Nutrition and chronic kidney disease.

Department of Nephrology, Hôpital Edouard Herriot, Lyon, France.
Kidney International (Impact Factor: 7.92). 05/2011; 80(4):348-57. DOI: 10.1038/ki.2011.118
Source: PubMed

ABSTRACT The incidence of malnutrition disorders in chronic kidney disease (CKD) appears unchanged over time, whereas patient-care and dialysis techniques continue to progress. Despite some evidence for cost-effective treatments, there are numerous caveats to applying these research findings on a daily care basis. There is a sustained generation of data confirming metabolic improvement when patients control their protein intake, even at early stages of CKD. A recent protein-energy wasting nomenclature allows a simpler approach to the diagnosis and causes of malnutrition. During maintenance dialysis, optimal protein and energy intakes have been recently challenged, and there is no longer an indication to control hyperphosphatemia through diet restriction. Recent measurements of energy expenditure in dialysis patients confirm very low physical activity, which affects energy requirements. Finally, inflammation, a common state during CKD, acts on both nutrient intake and catabolism, but is not a contraindication to a nutritional intervention, as patients do respond and improve their survival as well as do noninflamed patients.

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    ABSTRACT: Protein intake is considered a determinant of glomerular filtration rate (GFR). Urinary urea is an objective marker of protein intake. The population-based study investigated, cross-sectionally and longitudinally, the association of protein intake with GFR, indexed by estimated GFR (eGFR). Data were collected on overnight urinary urea, serum creatinine (S-cr), eGFR and other variables in 1522 men and women aged 45-64 years who participated in the Gubbio study (baseline). S-Cr, eGFR and other variables were re-assessed in 1144 of the 1425 survivors after 12-year follow-up. At baseline, mean ± SD was 84.0 ± 11.4 mL/min × 1.73 m(2) for eGFR calculated by CKD-Epi equation and 1.34 ± 0.57 g/day per kg of ideal weight for protein intake assessed by measurements of overnight urine excretion of urea nitrogen. Cross-sectional analyses of baseline data indicated a positive correlation of protein intake with eGFR (R = 0.180, P < 0.001). In multi-variable regression, 1 g/day higher protein intake related to 4.7 mL/min × 1.73 m(2) higher eGFR [95% confidence interval (CI) = 3.7/5.7]. At follow-up, mean ± SD of 12-year eGFR change was -11.6 ± 9.0 mL/min × 1.73 m(2). Baseline protein intake correlated with more negative eGFR change (R = -0.251, P < 0.001). In multi-variable regression, 1 g/day higher protein intake related to -4.1 mL/min × 1.73 m(2) more negative eGFR change (95% CI = -5.1/-3.1) and to 1.78 risk for incidence of eGFR < 60 mL/min × 1.73 m(2) (95% CI = 1.15/2.78). In middle-aged adults, high protein intake is associated cross-sectionally with higher GFR but longitudinally with greater GFR decline over time.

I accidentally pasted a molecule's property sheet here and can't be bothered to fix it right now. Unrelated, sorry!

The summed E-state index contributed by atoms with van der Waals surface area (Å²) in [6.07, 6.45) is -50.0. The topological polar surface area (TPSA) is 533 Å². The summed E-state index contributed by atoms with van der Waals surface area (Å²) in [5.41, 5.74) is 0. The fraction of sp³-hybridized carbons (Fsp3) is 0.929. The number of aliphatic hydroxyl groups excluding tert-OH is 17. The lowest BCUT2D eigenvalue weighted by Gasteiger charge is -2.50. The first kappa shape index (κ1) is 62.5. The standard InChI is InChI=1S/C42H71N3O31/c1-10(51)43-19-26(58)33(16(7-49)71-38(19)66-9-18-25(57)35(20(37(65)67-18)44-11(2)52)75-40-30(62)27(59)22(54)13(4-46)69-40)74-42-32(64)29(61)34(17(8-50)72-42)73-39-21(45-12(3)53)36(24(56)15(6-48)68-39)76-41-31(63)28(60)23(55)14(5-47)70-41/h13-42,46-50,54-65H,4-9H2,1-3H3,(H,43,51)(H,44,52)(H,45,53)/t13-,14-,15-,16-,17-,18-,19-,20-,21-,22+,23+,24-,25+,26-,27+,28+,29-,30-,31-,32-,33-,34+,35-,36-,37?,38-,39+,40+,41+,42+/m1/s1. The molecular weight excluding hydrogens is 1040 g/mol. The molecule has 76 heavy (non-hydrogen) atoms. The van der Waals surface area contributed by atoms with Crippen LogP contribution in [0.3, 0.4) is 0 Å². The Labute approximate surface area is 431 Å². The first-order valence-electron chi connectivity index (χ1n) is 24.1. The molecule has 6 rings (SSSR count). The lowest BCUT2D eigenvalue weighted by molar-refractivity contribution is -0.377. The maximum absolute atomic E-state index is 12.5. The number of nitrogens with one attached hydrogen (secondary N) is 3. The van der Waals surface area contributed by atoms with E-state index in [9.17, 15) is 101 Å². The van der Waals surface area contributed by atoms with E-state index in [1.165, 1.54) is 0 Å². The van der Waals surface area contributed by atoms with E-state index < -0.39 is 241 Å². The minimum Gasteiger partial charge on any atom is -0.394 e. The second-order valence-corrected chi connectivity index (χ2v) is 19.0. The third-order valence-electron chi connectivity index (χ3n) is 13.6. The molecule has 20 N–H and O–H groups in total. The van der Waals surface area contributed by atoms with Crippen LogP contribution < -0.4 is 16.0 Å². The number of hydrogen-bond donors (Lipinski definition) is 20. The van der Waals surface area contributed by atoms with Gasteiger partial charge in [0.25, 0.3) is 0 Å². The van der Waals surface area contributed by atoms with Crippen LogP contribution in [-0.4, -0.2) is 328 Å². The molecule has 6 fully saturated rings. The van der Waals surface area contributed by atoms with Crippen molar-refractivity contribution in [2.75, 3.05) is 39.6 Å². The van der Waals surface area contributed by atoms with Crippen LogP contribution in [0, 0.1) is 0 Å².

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    ABSTRACT: Background Protein-rich foods are a major source of dietary phosphorus; therefore, helping patients to increase their dietary protein intake, while simultaneously managing their hyperphosphataemia, poses a significant challenge for renal care professionals.Objectives To examine the clinical recommendations and practice perceptions of renal care professionals providing nutrition and phosphate control advice to patients with chronic kidney disease (CKD).Methods Renal care professionals from four European countries completed an online survey on the clinical management of hyperphosphataemia.ResultsThe majority of responders recommended a protein intake of less than 1.0 g/kg/day for pre-dialysis patients, 1.2 g/kg/day for patients undergoing peritoneal dialysis (PD) and 1.1–1.2 g/kg/day for patients undergoing haemodialysis (HD). The most common perception was that maintaining dietary protein intake and reducing dietary phosphorus intake are equally important for hyperphosphataemia management. For patients in the pre-dialysis stage, the majority of responders (59%) reported that their first-line management recommendation would be reduction of dietary phosphorus. For patients undergoing PD and HD, the majority of responders (53% and 59%, respectively) reported a first-line management recommendation of both reduction of dietary phosphorus and phosphate binder therapy. More renal nurses than dietitians perceived reducing dietary phosphorus to be more important than maintaining protein intake (for patients undergoing PD, 23% vs. 0%, respectively; for patients undergoing HD, 34% vs. 0%, respectively).Conclusion This renal care community followed professionally accepted guidelines for patient nutrition and management of hyperphosphataemia. There was disparity in the perceptions and recommendations between nurses and dietitians, highlighting the need to standardise management practices amongst renal care professionals.
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